Existential philosophy – Relevance to our lives?
How can existential philosophy be of relevance in how you choose to live your life? What are oyur choices and how can you live with the anxeity of challenging the status quo or questioning the rightness of your decisions? You have to live in the social world, consider others and the rules that enable you to realise our choices. The issue is not one of rejecting all that is expected of you – the issue that you DO have a chocie. It’s about challenging the unquestioned assumptions, expanding your choices and living with the anxiety that meaningful living entails.
The validity of our choices is often questioned when we become disillusioned with our lives, despite achieving many of the things we dreamed of. We long to have it all but find it increasingly difficult to juggle jobs, children, homes and sanity! We believe that if only a balance could be struck between the different areas of our lives, we could relax. Invariably, this balance is never achieved and we become observers in our own lives, wishing for the day when it would all improve.
Bombarded with choices about how to live and be happy, what do we really want to do with our lives? Society’s myths often result in us choosing from a limited array of available options – it is assumed that ‘having it all but in balance’ is the way forward. Maybe not. Maybe the parts that make up the balance have never been questioned. Maybe we have never taken time out of our busy schedules to examine the full range of options facing us. We choose from a narrow range of choices on offer and never stop to thnk ‘outside the square’ and create the life we want.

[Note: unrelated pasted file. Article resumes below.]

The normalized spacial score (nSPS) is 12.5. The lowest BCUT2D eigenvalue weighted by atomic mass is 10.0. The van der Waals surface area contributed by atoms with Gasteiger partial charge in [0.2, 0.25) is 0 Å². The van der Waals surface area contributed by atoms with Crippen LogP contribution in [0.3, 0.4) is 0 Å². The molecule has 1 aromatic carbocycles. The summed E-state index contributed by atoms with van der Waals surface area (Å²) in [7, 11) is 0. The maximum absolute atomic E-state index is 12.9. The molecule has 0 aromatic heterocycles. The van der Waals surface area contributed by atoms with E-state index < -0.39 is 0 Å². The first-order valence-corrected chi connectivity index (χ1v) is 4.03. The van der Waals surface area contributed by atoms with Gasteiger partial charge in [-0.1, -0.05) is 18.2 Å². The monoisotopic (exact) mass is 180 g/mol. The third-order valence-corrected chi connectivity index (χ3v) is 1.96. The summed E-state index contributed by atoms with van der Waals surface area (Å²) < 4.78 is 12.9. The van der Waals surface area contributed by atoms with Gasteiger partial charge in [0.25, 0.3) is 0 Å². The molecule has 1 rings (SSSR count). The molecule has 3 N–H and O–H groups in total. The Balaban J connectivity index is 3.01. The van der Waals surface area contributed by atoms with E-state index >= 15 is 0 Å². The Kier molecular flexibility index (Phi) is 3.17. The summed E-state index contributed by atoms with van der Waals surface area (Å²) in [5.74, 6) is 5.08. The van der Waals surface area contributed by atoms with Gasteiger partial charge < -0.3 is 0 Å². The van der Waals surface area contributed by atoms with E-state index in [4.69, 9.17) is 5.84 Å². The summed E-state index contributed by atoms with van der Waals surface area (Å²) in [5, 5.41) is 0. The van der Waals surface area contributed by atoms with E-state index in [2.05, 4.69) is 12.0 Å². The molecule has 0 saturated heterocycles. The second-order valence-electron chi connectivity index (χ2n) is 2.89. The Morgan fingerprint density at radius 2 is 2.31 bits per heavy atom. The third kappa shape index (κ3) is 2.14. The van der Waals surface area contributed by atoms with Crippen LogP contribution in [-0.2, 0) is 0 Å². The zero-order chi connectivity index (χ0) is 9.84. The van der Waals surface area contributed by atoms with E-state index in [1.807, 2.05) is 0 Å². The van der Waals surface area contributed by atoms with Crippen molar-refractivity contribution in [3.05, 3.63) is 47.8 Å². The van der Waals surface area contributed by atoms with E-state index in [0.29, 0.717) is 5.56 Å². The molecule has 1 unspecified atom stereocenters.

As a psychotherapist, I passionately believe you are each the best judge of what is right for you. By examining the role of Myths in your lives, you can expand our options, reconnet with your choices and judge the rightness of them. Existential philosophy offers an opportunity to develop a vision of what your ideal life would be like, a yardstick against which you choose – the question, ‘Does this contribute to realising my vision?’ will keep you on track.
However, accepting anxiety is an inevitable part of committing to our choices is an existential realtiy. Rollo May (1975:21) says, ‘Commitment is the healthiest when it is not without doubt, but in spite of doubt. To believe fully and at the same time to have doubts is not at all a contradiction: it presupposes a greater respect for the truth, an awareness that truth always goes beyond anything that can be said or done at any given moment’.